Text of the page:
Going back for GED’s made a little easier
Any teenager who thinks dropping out of high school and earning a GED (General Educational Development) diploma is preferable to sticking it out until graduation, think again, says Detroit Lakes Adult Basic Education Coordinator Amy Fish, who oversees the local GED testing program.
“It isn’t any easier,” she says. “The testing is very rigorous, and difficult to pass. There are a lot of other benefits to staying in school as well.”
Harley (real name withheld at his request), a 56-year-old truck driver who is faced with the possibility of a late life career change due to injuries sustained in a serious traffic accident earlier this year, agrees with Fish’s assessment.
“I didn’t just walk out of high school 40 years ago – I ran!” he joked. “I really regret now that I didn’t turn around and run right back, especially as I see how important it is to have a diploma if you want to get a decent job.”
“You can’t get anywhere without it,” agreed fellow ABE student Kimberly Benke, who like Harley, is working toward passing her GED tests.
For most of his career, Harley has been pulling down a pretty healthy salary – he was making $75,000 a year before his accident – by specializing in the transportation of hazardous materials.
Though he hopes to go back to his job after he’s finished with rehabilitation therapy, he’s not sure he will be able to – which is why he’s working toward his GED now.
“To find a decent job, that’s the first step,” he says, “and even if I do go back to the job I had before, it will make me feel better about myself to have it.”
“He’s one of our star students,” Fish said.
Not that it’s easy, Harley admits. “I’m looking at stuff I never saw in school 40 years ago,” he said. “It’s very difficult.”
“It’s not an easy thing (passing the GED tests) by any means,” Benke agreed, adding that she has noticed the educational standards have gotten tougher with regard to her daughter’s education as well.
“She’s learning things in kindergarten that I learned in third grade!” Benke exclaimed.
But some recent changes to the GED testing standards have eased the path toward earning that diploma, Fish said.
Pearson Vue, the company that administers the GED tests, has lowered the passing score from 150 to 145 points in all four testing areas – reasoning through mathematics, reasoning through language arts, social studies and science.
“Five points might not seem like a big deal, but on a standardized test like this, it makes a big difference,” said Fish.
“It’s going to help a lot,” Benke said. “It’s lowered my anxiety quite a bit. I actually wouldn’t be ready to take the tests yet otherwise.”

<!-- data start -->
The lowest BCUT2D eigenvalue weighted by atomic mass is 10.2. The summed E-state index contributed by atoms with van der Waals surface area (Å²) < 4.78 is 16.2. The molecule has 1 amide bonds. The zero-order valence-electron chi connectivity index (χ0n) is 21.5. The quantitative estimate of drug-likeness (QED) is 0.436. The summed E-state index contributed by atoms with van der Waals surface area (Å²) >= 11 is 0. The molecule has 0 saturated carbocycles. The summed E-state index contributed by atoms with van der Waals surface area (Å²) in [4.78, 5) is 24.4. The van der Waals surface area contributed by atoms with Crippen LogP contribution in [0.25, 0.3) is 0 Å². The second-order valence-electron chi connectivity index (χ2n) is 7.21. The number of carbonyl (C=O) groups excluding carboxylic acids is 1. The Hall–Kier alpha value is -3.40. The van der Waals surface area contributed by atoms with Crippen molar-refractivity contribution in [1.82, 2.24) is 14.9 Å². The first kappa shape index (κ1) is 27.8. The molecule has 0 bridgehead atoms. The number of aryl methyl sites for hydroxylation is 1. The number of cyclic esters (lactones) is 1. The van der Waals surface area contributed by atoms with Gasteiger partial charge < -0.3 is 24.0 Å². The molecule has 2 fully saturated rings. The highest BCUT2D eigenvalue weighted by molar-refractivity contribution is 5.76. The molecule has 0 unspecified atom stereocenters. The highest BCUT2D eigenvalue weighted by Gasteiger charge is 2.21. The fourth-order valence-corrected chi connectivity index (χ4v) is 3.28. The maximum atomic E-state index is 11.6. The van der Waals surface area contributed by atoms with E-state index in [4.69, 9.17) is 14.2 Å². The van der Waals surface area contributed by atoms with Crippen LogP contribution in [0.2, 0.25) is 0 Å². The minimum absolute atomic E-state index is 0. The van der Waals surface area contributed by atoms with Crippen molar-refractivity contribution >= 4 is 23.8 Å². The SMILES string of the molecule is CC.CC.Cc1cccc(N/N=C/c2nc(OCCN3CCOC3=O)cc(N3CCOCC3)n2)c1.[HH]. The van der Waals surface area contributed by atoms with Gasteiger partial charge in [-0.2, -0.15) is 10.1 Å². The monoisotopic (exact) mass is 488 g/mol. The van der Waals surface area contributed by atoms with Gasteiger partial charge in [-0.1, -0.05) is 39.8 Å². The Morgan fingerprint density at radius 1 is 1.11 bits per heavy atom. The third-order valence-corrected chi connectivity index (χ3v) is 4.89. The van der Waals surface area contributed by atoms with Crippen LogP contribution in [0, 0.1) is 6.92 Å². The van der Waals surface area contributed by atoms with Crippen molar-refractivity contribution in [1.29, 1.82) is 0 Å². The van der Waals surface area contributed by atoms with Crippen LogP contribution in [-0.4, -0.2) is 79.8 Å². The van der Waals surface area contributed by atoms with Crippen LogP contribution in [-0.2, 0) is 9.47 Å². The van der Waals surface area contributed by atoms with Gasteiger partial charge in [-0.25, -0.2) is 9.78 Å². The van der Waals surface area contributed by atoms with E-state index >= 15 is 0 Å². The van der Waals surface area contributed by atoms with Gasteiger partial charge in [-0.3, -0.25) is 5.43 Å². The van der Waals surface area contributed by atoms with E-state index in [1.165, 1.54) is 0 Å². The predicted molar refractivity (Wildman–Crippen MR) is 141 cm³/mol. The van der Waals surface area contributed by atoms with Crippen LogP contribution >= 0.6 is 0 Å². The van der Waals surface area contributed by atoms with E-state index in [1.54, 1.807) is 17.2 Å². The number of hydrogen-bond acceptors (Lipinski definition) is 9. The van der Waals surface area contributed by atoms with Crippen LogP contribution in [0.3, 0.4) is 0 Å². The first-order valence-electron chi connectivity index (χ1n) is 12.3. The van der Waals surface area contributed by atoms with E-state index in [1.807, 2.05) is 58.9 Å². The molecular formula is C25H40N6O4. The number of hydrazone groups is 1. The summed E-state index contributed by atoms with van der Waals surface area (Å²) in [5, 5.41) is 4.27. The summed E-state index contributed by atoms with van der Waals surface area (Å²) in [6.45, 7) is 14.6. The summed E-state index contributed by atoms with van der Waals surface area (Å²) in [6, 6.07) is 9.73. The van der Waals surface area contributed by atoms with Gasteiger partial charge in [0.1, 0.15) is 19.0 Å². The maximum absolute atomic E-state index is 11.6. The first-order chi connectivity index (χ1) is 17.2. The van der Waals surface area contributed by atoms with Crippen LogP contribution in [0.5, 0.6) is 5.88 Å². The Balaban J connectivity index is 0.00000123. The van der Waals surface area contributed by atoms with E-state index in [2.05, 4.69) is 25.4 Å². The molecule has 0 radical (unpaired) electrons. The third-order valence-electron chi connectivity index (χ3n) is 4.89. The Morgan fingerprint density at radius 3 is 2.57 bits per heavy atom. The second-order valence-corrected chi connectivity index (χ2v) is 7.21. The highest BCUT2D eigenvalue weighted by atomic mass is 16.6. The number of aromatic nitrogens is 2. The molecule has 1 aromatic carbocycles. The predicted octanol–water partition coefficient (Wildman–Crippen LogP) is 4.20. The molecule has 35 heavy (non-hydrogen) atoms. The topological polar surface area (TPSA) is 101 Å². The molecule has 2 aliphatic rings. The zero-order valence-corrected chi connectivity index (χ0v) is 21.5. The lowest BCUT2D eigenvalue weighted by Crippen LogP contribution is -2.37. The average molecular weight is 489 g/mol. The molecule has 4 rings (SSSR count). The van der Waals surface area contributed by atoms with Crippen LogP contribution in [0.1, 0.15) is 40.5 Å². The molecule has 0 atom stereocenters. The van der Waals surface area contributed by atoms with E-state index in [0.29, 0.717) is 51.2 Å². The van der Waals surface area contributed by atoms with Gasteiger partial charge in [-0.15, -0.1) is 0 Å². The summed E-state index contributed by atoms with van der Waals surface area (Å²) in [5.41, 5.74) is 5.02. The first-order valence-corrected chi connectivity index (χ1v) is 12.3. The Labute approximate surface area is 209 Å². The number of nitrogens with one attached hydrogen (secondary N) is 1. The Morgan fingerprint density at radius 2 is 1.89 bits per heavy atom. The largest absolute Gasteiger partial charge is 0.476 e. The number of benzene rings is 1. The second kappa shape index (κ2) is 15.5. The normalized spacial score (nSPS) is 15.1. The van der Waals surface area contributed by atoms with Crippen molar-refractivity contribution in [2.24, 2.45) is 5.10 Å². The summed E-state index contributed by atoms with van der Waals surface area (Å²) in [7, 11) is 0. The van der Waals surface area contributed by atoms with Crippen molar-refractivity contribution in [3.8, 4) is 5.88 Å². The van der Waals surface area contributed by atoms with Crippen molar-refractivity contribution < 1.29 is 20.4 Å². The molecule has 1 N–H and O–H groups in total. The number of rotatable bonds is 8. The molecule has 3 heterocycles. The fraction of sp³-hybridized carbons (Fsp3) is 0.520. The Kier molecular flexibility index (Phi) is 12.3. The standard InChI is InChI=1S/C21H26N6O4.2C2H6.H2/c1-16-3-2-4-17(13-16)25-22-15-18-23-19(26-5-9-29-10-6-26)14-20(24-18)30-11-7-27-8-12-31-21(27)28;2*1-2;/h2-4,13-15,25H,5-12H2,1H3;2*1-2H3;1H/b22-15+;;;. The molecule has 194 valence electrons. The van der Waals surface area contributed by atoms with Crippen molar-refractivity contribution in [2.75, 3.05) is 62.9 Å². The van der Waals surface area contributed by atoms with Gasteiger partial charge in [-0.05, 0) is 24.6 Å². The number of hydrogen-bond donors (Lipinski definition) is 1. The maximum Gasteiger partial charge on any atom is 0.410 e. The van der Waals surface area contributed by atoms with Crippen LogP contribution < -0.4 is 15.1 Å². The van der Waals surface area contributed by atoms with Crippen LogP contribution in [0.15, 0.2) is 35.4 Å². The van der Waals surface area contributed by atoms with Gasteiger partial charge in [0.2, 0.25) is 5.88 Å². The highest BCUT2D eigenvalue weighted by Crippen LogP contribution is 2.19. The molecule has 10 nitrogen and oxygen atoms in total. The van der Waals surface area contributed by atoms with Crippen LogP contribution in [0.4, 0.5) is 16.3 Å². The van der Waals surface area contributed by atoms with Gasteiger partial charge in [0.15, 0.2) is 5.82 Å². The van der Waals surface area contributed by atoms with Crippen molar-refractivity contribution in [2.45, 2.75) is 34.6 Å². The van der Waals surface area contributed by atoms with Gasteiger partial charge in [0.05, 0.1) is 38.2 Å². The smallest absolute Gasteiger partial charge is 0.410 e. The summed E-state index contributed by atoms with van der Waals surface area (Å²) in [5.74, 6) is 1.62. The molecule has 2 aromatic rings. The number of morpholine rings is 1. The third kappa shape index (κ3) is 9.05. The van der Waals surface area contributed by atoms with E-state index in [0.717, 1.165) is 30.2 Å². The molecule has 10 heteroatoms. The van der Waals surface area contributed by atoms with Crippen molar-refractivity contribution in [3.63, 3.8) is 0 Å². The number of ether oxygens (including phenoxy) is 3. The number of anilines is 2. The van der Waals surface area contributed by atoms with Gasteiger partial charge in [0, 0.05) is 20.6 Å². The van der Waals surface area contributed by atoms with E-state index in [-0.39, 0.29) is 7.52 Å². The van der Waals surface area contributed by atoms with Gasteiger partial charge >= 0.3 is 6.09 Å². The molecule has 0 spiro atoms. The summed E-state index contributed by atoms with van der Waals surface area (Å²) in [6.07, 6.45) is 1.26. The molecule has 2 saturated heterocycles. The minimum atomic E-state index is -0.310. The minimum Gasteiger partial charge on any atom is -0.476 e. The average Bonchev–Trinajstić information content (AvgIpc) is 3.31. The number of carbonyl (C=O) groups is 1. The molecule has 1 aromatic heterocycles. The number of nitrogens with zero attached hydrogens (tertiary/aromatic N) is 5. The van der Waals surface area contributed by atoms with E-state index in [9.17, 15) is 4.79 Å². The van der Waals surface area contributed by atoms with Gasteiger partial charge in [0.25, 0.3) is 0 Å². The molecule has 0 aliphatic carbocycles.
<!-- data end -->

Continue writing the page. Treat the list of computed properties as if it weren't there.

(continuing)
Fish also noted that the lower passing grade was made retroactive, which means that anyone who received a score of 145 or higher on a GED test administered after Jan. 1, 2014 will have their testing status changed to “passed.”
“One of our students just graduated because of the standards change,” Fish said. “She was just two or three points off when she took each test, so now she’s a graduate. The changes took effect March 1, so her diploma should have been mailed to her on Thursday.”
Other changes to the GED testing program that were recently implemented involve the cost of both the official tests and the practice tests. Pearson Vue is currently offering 50 percent off “GED Ready,” the official practice test for the GED program.
“All of our classes are free, but there are charges for both the practice tests and the official tests,” Fish said. “The practice tests are normally $6 each, but from now through the end of March, they will be $3.”
In addition, the Minnesota State Legislature has authorized the Minnesota Department of Education to pay for GED testing statewide.
“Minnesota GED students will be able to take their first official GED test in each subject for free – at least until the money runs out,” Fish said. “That’s a $160 value, as each test normally costs $40.”
“That’s huge,” Benke admitted. “I can’t really afford $160 – I have to pay rent!”
Subsequent tests will have to be paid for by the student, but having the first test paid for in each subject area “is a big deal” for ABE students, Fish said, whether they are at the start of their working career, like Benke, or in the process of a late-life career change, like Harley.
“It’s only been available for about two weeks, and we’ve already had five students use it (the free testing),” she added.
“We’ve been calling all of the students who have started GED classes to tell them, ‘Now is the time,’” Fish said, because funding for the free tests is not unlimited.
“If you are considering getting your GED for whatever reason, don’t wait!” she added. “Our best guess is the funding will be available until mid-June, but there are no guarantees.”
Once someone makes the decision to get their GED, Fish said, they will be asked to come into the ABE office, located on the campus of M State in Detroit Lakes, to determine whether they need to take classes for GED testing preparation.
“We do assessments in reading, math, language arts, career planning and computer skills, then set up an individualized plan for each student so that they will be ready to take the tests and hopefully, pass on the first try.”
For more information about GED testing, and the ABE program, please call 218-844-5760, send an email to firstname.lastname@example.org, or visit the website at www.dlschools.net and click on the Adult Basic Education tab on the left side of the page.